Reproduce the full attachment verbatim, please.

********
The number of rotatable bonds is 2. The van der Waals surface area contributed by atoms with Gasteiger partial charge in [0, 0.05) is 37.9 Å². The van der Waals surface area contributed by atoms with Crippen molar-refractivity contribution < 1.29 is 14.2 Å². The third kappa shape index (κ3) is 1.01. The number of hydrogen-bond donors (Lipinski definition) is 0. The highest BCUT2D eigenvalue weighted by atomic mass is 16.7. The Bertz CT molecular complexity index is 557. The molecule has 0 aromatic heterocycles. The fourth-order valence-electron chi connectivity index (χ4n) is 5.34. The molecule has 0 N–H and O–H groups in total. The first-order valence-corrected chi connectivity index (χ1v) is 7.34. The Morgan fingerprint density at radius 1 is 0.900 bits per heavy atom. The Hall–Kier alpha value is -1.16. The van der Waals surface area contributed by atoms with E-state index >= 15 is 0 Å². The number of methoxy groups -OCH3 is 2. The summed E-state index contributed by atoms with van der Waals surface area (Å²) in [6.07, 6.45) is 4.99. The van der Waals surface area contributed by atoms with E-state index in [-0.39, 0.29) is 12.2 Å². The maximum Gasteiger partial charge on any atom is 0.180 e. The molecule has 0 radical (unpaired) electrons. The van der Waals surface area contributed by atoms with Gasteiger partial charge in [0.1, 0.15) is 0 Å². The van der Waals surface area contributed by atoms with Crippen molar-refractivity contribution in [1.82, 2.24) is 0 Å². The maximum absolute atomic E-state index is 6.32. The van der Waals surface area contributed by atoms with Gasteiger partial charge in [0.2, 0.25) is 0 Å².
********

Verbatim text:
The number of rotatable bonds is 2. The van der Waals surface area contributed by atoms with Gasteiger partial charge in [0, 0.05) is 37.9 Å². The van der Waals surface area contributed by atoms with Crippen molar-refractivity contribution < 1.29 is 14.2 Å². The third kappa shape index (κ3) is 1.01. The number of hydrogen-bond donors (Lipinski definition) is 0. The highest BCUT2D eigenvalue weighted by atomic mass is 16.7. The Bertz CT molecular complexity index is 557. The molecule has 0 aromatic heterocycles. The fourth-order valence-electron chi connectivity index (χ4n) is 5.34. The molecule has 0 N–H and O–H groups in total. The first-order valence-corrected chi connectivity index (χ1v) is 7.34. The Morgan fingerprint density at radius 1 is 0.900 bits per heavy atom. The Hall–Kier alpha value is -1.16. The van der Waals surface area contributed by atoms with E-state index >= 15 is 0 Å². The number of methoxy groups -OCH3 is 2. The summed E-state index contributed by atoms with van der Waals surface area (Å²) in [6.07, 6.45) is 4.99. The van der Waals surface area contributed by atoms with E-state index in [-0.39, 0.29) is 12.2 Å². The maximum Gasteiger partial charge on any atom is 0.180 e. The molecule has 0 radical (unpaired) electrons. The van der Waals surface area contributed by atoms with Gasteiger partial charge in [0.1, 0.15) is 0 Å². The van der Waals surface area contributed by atoms with Crippen molar-refractivity contribution in [1.82, 2.24) is 0 Å². The maximum absolute atomic E-state index is 6.32. The van der Waals surface area contributed by atoms with Gasteiger partial charge in [0.2, 0.25) is 0 Å².